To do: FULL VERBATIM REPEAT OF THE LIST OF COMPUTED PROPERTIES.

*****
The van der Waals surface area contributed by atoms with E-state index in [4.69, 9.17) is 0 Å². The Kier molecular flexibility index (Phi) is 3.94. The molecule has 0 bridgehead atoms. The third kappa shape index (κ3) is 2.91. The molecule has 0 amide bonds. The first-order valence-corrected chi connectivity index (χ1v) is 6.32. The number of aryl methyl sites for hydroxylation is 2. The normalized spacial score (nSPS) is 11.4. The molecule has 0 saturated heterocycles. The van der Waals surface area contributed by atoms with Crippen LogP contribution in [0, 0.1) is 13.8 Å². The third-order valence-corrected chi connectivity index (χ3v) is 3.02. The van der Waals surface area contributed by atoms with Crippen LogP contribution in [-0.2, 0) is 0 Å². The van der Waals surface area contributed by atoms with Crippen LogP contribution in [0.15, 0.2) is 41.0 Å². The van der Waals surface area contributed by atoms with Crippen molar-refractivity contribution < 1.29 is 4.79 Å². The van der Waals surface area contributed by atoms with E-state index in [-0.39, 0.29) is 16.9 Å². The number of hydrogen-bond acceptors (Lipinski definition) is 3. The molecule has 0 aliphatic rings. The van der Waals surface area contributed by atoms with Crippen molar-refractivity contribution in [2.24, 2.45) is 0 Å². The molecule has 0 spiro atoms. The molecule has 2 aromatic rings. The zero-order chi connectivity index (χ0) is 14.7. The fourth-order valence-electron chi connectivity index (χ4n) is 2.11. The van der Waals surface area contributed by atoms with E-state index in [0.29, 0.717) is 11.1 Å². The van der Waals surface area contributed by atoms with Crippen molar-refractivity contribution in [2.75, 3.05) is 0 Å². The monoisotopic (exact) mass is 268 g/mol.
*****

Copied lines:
The van der Waals surface area contributed by atoms with E-state index in [4.69, 9.17) is 0 Å². The Kier molecular flexibility index (Phi) is 3.94. The molecule has 0 bridgehead atoms. The third kappa shape index (κ3) is 2.91. The molecule has 0 amide bonds. The first-order valence-corrected chi connectivity index (χ1v) is 6.32. The number of aryl methyl sites for hydroxylation is 2. The normalized spacial score (nSPS) is 11.4. The molecule has 0 saturated heterocycles. The van der Waals surface area contributed by atoms with Crippen LogP contribution in [0, 0.1) is 13.8 Å². The third-order valence-corrected chi connectivity index (χ3v) is 3.02. The van der Waals surface area contributed by atoms with Crippen LogP contribution in [-0.2, 0) is 0 Å². The van der Waals surface area contributed by atoms with Crippen LogP contribution in [0.15, 0.2) is 41.0 Å². The van der Waals surface area contributed by atoms with Crippen molar-refractivity contribution < 1.29 is 4.79 Å². The van der Waals surface area contributed by atoms with E-state index in [-0.39, 0.29) is 16.9 Å². The number of hydrogen-bond acceptors (Lipinski definition) is 3. The molecule has 0 aliphatic rings. The van der Waals surface area contributed by atoms with Crippen molar-refractivity contribution in [2.24, 2.45) is 0 Å². The molecule has 0 spiro atoms. The molecule has 2 aromatic rings. The zero-order chi connectivity index (χ0) is 14.7. The fourth-order valence-electron chi connectivity index (χ4n) is 2.11. The van der Waals surface area contributed by atoms with E-state index in [0.29, 0.717) is 11.1 Å². The van der Waals surface area contributed by atoms with Crippen molar-refractivity contribution in [2.75, 3.05) is 0 Å². The monoisotopic (exact) mass is 268 g/mol.